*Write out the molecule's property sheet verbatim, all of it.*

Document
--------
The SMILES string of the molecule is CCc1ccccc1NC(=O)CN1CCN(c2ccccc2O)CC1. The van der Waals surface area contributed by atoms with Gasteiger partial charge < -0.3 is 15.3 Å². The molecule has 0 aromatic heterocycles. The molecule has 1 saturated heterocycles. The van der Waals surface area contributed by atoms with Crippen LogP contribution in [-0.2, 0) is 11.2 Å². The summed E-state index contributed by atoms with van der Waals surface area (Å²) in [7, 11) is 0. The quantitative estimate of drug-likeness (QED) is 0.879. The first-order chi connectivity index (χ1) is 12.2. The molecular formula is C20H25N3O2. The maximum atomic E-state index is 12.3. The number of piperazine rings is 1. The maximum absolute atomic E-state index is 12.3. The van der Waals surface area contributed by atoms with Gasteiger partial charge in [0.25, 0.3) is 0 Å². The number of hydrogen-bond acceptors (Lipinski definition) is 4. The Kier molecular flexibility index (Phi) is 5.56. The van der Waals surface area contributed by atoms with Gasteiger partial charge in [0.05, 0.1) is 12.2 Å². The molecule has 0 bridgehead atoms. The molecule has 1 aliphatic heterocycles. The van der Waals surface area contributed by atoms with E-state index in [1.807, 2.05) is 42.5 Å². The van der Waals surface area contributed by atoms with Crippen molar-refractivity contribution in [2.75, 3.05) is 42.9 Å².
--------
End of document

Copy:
The SMILES string of the molecule is CCc1ccccc1NC(=O)CN1CCN(c2ccccc2O)CC1. The van der Waals surface area contributed by atoms with Gasteiger partial charge < -0.3 is 15.3 Å². The molecule has 0 aromatic heterocycles. The molecule has 1 saturated heterocycles. The van der Waals surface area contributed by atoms with Crippen LogP contribution in [-0.2, 0) is 11.2 Å². The summed E-state index contributed by atoms with van der Waals surface area (Å²) in [7, 11) is 0. The quantitative estimate of drug-likeness (QED) is 0.879. The first-order chi connectivity index (χ1) is 12.2. The molecular formula is C20H25N3O2. The maximum atomic E-state index is 12.3. The number of piperazine rings is 1. The maximum absolute atomic E-state index is 12.3. The van der Waals surface area contributed by atoms with Gasteiger partial charge in [0.25, 0.3) is 0 Å². The number of hydrogen-bond acceptors (Lipinski definition) is 4. The Kier molecular flexibility index (Phi) is 5.56. The van der Waals surface area contributed by atoms with Gasteiger partial charge in [0.05, 0.1) is 12.2 Å². The molecule has 0 bridgehead atoms. The molecule has 1 aliphatic heterocycles. The van der Waals surface area contributed by atoms with E-state index in [1.807, 2.05) is 42.5 Å². The van der Waals surface area contributed by atoms with Crippen molar-refractivity contribution in [2.75, 3.05) is 42.9 Å².